Following the brutal murder of nine people at a historic black church in South Carolina, many have wondered why the Confederate flag — a symbol of racial segregation — has continued to stand outside of the state Capitol building.
One of those people is Mitt Romney.
On Saturday, the former Republican presidential candidate called for the removal of the Confederate flag from the front of the South Carolina State House, in order to honor the nine black victims of Wednesday’s shooting. “To many, it is a symbol of racial hatred,” the former GOP presidential candidate tweeted on Saturday.
The Confederate flag is a controversial symbol for many Americans today. A 2011 Pew Research poll revealed that nearly a third of all Americans, or 30%, have a “negative reaction” when “they see the Confederate flag displayed.”According to the same poll, this is three times more than those who have a positive reaction. A majority (58%) have no reaction. In a 2013 YouGov poll, a plurality (38%) of those polled disapproved of displaying the flag in public places.[
In the same poll, a plurality (44%) of those asked viewed the flag as a symbol of racism, with 24% viewing it as exclusively racist and 20% viewing it as both racist and symbolic of pride in the region.
In Georgia, the Confederate battle flag was reintroduced as an element of the state flag in 1956, just two years after the Supreme Court decision Brown v Board of Education. It was considered by many to be a protest against school desegregation. It was also raised at the University of Mississippi (Ole Miss) during protests against integration of schools.
Supporters of the flag’s continued usage view it as a symbol of Southern ancestry and heritage as well as representing a distinct and independent cultural tradition of the Southern United States from the rest of the country. Some groups use the “southern cross” as one of the symbols associated with their organizations, including groups such as the Ku Klux Klan. For other supporters, the flag represents only a past era of southern sovereignty. Some historical societies such as the Sons of Confederate Veterans and the United Daughters of the Confederacy also use the flag as part of their symbols. Some rockabilly fans hold the battle flag as their emblem as well.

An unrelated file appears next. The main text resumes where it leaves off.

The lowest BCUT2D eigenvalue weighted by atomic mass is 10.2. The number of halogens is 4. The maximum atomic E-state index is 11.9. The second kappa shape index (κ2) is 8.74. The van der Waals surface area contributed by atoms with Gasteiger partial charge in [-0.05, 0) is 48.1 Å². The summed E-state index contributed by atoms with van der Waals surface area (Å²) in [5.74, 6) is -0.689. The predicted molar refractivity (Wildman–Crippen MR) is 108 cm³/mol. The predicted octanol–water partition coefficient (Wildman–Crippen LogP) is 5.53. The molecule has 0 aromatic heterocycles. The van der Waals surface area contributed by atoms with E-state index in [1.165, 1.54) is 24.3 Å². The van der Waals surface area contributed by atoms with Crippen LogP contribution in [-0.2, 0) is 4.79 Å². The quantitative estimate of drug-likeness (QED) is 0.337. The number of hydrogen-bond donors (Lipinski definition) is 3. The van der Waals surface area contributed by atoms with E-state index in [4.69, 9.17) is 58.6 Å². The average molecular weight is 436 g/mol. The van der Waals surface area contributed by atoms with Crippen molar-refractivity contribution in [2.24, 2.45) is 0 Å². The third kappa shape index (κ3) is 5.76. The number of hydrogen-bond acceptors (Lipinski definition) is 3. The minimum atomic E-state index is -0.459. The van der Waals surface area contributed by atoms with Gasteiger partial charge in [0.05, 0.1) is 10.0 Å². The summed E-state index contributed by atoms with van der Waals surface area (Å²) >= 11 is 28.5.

As a result of these varying perceptions, there have been a number of political controversies surrounding the use of the Confederate battle flag in Southern state flags, at sporting events, at Southern universities, and on public buildings. In their study of Confederate symbols in the contemporary Southern United States, the Southern political scientists James Michael Martinez, William Donald Richardson, Ron McNinch-Su write:
The battle flag was never adopted by the Confederate Congress, never flew over any state capitols during the Confederacy, and was never officially used by Confederate veterans’ groups. The flag probably would have been relegated to Civil War museums if it had not been resurrected by the resurgent KKK and used by Southern Dixiecrats during the 1948 presidential election
Southern historian Gordon Rhea further wrote in 2011 that:
It is no accident that Confederate symbols have been the mainstay of white supremacist organizations, from the Ku Klux Klan to the skinheads. They did not appropriate the Confederate battle flag simply because it was pretty. They picked it because it was the flag of a nation dedicated to their ideals: ‘that the negro is not equal to the white man’. The Confederate flag, we are told, represents heritage, not hate. But why should we celebrate a heritage grounded in hate, a heritage whose self-avowed reason for existence was the exploitation and debasement of a sizeable segment of its population
Symbols of the Confederacy remain a contentious issue across the United States and their civic placement has been debated vigorously in many southern U.S. state legislatures since the 1990s, such as Georgia.Supporters have labeled attempts to display the flag as an exercise of free speech in response to bans in some schools and universities, but have not always been successful in court when attempting to use this justification.
Hey, a flag’s a flag — right?
The comments sparked outrage among some South Carolina conservatives, a key voting bloc in the Palmetto State. In protest, a group called the Americans for the Preservation of American Culture ran several radio ads attacking Romney for not supporting the state’s heritage.
See? It’s all a matter of “Heritage.” Right Randy?